Eddie backed to follow Black Ferns’ lead and turn Wallaroos into rugby powerhouse

Sarah Hirini – the Olympic gold medallist New Zealand captain and World Cup winner – says the “brutal honesty” of Wayne Smith proved invaluable for the Black Ferns in 2022 and the veteran Sevens star believes Eddie Jones can make the same telling impact for Australian women’s rugby.

Smith, the New Zealand international turned All Blacks mastermind, took over the Black Ferns in 2022.

The brilliant coach, known as ‘The Professor’ and a two-time World Cup winner with the All Blacks, took over from Glenn Moore after the Black Ferns suffered three consecutive defeats on their end-of-season tour in 2021.

The coaching change worked a treat, as the Black Ferns resisted a late charge against France in the semi-final before ending England’s 30-match winning steak by claiming another dramatic 34-31 victory at Eden Park.

New Zealand Sevens star Sarah Hirini says New Zealand coach Wayne Smith played a pivotal role in the Black Ferns’ World Cup success. Photo: Phil Walter/Getty Images

By lifting the World Cup, New Zealand Rugby’s decision to change coaches was proven to be the right move.

“We were really lucky with Wayne Smith,” Hirini said ahead of the Sydney Sevens, which gets underway on Friday.

“I’ve obviously heard a lot about how amazing he is as a person, as a rugby coach, but to actually feel it first-hand was pretty incredible.

“For him to say the reason he took over the role was because his wife told him to, it kind of had my tick of approval straight away. If you’ve got the support from back home then you’re going do a pretty good job.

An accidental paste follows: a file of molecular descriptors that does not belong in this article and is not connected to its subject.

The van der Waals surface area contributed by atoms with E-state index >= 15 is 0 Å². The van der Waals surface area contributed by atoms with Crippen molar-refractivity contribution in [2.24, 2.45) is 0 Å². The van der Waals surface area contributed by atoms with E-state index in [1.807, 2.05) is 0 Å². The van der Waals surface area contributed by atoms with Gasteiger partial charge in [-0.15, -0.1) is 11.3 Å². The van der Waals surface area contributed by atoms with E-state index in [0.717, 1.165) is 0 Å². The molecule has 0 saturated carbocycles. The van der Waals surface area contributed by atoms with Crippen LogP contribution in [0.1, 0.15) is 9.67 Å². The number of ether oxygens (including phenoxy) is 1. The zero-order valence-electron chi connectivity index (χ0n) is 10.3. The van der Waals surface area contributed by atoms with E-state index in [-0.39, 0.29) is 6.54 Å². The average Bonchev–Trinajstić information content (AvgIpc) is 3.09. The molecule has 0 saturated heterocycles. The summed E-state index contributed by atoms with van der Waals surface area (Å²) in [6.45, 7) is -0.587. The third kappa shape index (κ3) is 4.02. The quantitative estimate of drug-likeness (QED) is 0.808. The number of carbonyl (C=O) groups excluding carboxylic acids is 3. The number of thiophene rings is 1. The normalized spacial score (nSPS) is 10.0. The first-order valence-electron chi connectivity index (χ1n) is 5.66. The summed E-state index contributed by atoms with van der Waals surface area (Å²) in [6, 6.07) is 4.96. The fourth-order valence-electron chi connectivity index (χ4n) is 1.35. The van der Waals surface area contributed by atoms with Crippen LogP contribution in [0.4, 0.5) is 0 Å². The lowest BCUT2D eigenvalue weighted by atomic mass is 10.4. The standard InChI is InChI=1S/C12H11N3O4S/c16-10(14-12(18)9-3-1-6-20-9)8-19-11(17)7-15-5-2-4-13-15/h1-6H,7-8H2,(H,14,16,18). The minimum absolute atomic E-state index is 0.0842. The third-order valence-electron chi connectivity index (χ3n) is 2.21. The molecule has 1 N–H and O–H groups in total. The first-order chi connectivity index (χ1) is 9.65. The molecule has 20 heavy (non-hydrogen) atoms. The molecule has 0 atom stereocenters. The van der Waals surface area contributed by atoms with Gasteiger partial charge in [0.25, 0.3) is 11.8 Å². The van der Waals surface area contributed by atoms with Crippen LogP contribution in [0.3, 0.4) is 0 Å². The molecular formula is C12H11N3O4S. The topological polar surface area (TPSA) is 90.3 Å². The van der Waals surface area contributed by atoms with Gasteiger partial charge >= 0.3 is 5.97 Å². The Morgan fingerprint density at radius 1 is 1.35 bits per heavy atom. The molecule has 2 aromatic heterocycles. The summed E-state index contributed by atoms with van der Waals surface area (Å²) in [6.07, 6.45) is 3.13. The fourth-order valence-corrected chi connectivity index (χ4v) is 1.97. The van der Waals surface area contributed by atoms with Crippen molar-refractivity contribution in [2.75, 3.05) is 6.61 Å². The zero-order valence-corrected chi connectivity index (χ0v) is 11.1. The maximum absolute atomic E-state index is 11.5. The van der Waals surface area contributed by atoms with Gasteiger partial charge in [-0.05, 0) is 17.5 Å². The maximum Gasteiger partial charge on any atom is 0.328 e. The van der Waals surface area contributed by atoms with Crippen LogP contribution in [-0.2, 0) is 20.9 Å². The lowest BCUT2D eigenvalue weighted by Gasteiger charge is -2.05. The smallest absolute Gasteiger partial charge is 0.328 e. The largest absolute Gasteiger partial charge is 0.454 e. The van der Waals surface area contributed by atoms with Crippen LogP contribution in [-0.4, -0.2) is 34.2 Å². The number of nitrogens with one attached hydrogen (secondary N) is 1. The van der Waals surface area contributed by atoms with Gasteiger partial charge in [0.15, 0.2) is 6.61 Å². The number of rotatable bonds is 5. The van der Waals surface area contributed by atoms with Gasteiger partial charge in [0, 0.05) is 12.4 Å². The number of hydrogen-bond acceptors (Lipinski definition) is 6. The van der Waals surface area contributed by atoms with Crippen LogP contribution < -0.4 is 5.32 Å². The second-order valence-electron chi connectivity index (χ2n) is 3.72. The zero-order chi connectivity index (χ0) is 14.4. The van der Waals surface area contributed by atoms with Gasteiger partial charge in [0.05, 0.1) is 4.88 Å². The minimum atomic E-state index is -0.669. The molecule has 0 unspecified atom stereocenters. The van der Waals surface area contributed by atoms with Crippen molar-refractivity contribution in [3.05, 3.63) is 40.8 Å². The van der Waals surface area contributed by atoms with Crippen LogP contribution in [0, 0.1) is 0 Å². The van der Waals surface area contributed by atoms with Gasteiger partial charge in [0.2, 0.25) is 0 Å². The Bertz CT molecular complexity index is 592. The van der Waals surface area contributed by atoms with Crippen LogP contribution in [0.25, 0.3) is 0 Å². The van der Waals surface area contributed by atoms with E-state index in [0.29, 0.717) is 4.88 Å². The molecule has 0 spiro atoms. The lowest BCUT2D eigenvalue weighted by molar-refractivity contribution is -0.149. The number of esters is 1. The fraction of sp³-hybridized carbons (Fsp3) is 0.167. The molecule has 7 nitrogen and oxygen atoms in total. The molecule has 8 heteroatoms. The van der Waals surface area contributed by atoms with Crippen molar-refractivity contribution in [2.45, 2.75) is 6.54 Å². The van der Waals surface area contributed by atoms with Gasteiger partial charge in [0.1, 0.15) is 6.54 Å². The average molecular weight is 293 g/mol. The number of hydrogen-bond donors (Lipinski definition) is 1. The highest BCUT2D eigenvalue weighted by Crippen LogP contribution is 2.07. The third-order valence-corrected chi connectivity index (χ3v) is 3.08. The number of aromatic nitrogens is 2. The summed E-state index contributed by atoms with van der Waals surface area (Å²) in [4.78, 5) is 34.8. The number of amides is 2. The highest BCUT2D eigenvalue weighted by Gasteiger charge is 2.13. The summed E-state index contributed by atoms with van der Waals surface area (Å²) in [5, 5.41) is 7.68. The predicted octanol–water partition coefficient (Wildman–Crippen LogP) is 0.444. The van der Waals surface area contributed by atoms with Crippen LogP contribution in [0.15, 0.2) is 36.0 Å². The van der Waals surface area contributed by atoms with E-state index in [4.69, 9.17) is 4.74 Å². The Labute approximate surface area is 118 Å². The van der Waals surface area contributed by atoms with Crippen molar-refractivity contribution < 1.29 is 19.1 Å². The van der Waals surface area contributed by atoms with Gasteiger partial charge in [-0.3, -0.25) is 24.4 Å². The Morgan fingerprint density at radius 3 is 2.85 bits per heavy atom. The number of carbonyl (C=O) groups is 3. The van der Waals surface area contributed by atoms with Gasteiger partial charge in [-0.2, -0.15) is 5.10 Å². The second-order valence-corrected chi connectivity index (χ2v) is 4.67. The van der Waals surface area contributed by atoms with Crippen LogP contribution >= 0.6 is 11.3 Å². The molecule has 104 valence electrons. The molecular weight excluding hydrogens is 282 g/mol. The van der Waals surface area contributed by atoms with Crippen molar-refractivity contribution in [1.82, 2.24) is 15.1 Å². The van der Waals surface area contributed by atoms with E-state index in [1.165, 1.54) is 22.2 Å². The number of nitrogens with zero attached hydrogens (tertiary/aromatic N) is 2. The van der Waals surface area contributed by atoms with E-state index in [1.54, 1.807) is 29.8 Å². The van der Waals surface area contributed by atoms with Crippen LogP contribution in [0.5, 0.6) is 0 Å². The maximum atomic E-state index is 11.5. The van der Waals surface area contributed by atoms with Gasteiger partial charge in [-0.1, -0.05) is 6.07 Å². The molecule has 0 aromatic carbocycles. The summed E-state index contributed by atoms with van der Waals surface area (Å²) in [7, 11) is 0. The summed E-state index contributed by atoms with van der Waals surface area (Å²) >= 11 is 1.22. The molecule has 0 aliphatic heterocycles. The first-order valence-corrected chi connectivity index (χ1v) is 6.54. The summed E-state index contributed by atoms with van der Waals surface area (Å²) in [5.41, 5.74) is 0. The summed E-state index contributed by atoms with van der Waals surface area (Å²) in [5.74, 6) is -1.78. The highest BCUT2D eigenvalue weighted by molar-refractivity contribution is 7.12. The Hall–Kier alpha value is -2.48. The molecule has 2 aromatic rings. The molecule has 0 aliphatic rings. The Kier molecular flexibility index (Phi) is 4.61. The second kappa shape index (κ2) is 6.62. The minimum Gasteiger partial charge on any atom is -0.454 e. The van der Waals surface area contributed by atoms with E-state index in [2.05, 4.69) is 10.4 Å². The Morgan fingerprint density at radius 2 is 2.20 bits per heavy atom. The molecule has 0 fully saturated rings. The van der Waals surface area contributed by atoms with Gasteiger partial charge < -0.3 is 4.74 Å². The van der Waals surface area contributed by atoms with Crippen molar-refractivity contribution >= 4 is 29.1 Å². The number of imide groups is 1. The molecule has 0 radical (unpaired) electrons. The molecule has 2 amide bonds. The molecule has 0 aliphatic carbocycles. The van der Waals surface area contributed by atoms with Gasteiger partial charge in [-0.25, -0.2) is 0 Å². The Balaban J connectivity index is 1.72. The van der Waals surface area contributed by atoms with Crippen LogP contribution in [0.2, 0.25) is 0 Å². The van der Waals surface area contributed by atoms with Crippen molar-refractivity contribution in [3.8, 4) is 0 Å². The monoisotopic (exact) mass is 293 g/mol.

“He just knew how to create connections really quickly and he was just really honest. It’s quite easy to kind of go around the fluffy stuff but he was brutally honest right from the get-go and we knew exactly where we stood on the team.

“He’s very innovative and he knew that we had a very exciting team and he probably used all our strengths to help us win that last game especially.”

After claiming the World Cup, Smith said it was the “most phenomenal moment of my rugby life hearing all these people chanting the women’s names.”

Sarah Hirini in action for the Black Ferns during the 2022 women’s Rugby World Cup final win over England at Eden Park. Photo: Greg Bowker/Getty Images

Indeed, more than 40,000 people attended the final at Eden Park as New Zealand embraced the women’s game.

Hirini said he was hugely impressed by Smith’s work-ethic but also his ability to tap into his huge rugby network, which saw other World Cup-winning coaches like scrum guru Mike Cron.

“He’d be getting up at 4am, just constantly on his laptop, making sure he knew everything about every other team and you’d ask questions and he just knew exactly what was going on,” Hirini said.

“I think probably the coolest thing is he didn’t care to ask other people for help either. So, we had heaps of different people come into our environment, who he was pulling in favours from here and everywhere.

“We had pretty amazing people come into our group over the eight weeks, and he just knew who to draw on to help with what we were going through.”

The Wallaroos challenged the Black Ferns in the opening match where they ran out to a big lead before being run over the top.